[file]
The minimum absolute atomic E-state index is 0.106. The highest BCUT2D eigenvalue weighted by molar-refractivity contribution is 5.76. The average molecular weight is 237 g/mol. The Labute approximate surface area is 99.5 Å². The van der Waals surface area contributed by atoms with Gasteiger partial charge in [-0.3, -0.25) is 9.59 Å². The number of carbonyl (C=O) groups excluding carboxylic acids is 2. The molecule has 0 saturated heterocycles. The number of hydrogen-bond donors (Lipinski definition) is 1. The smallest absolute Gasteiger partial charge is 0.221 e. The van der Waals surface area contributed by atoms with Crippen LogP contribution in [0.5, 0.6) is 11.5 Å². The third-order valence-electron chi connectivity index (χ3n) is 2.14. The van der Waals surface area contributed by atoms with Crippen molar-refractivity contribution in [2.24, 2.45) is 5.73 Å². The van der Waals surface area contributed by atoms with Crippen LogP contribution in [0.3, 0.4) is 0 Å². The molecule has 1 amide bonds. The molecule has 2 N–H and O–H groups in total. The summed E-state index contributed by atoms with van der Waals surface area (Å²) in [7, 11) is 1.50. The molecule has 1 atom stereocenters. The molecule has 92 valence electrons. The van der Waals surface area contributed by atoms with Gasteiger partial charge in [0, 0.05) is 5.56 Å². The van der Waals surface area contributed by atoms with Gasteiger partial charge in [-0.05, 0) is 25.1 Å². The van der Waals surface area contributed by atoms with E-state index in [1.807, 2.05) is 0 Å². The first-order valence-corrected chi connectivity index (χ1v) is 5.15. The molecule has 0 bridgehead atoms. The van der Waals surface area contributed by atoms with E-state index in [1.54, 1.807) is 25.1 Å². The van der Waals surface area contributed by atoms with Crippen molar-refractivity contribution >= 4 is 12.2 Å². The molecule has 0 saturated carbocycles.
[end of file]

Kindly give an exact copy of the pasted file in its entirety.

The minimum absolute atomic E-state index is 0.106. The highest BCUT2D eigenvalue weighted by molar-refractivity contribution is 5.76. The average molecular weight is 237 g/mol. The Labute approximate surface area is 99.5 Å². The van der Waals surface area contributed by atoms with Gasteiger partial charge in [-0.3, -0.25) is 9.59 Å². The number of carbonyl (C=O) groups excluding carboxylic acids is 2. The molecule has 0 saturated heterocycles. The number of hydrogen-bond donors (Lipinski definition) is 1. The smallest absolute Gasteiger partial charge is 0.221 e. The van der Waals surface area contributed by atoms with Crippen LogP contribution in [0.5, 0.6) is 11.5 Å². The third-order valence-electron chi connectivity index (χ3n) is 2.14. The van der Waals surface area contributed by atoms with Crippen molar-refractivity contribution in [2.24, 2.45) is 5.73 Å². The van der Waals surface area contributed by atoms with Crippen LogP contribution in [0.3, 0.4) is 0 Å². The molecule has 1 amide bonds. The molecule has 2 N–H and O–H groups in total. The summed E-state index contributed by atoms with van der Waals surface area (Å²) in [7, 11) is 1.50. The molecule has 1 atom stereocenters. The molecule has 92 valence electrons. The van der Waals surface area contributed by atoms with Gasteiger partial charge in [0, 0.05) is 5.56 Å². The van der Waals surface area contributed by atoms with Gasteiger partial charge in [-0.05, 0) is 25.1 Å². The van der Waals surface area contributed by atoms with E-state index in [1.807, 2.05) is 0 Å². The first-order valence-corrected chi connectivity index (χ1v) is 5.15. The molecule has 0 bridgehead atoms. The van der Waals surface area contributed by atoms with E-state index in [1.54, 1.807) is 25.1 Å². The van der Waals surface area contributed by atoms with Crippen molar-refractivity contribution >= 4 is 12.2 Å². The molecule has 0 saturated carbocycles.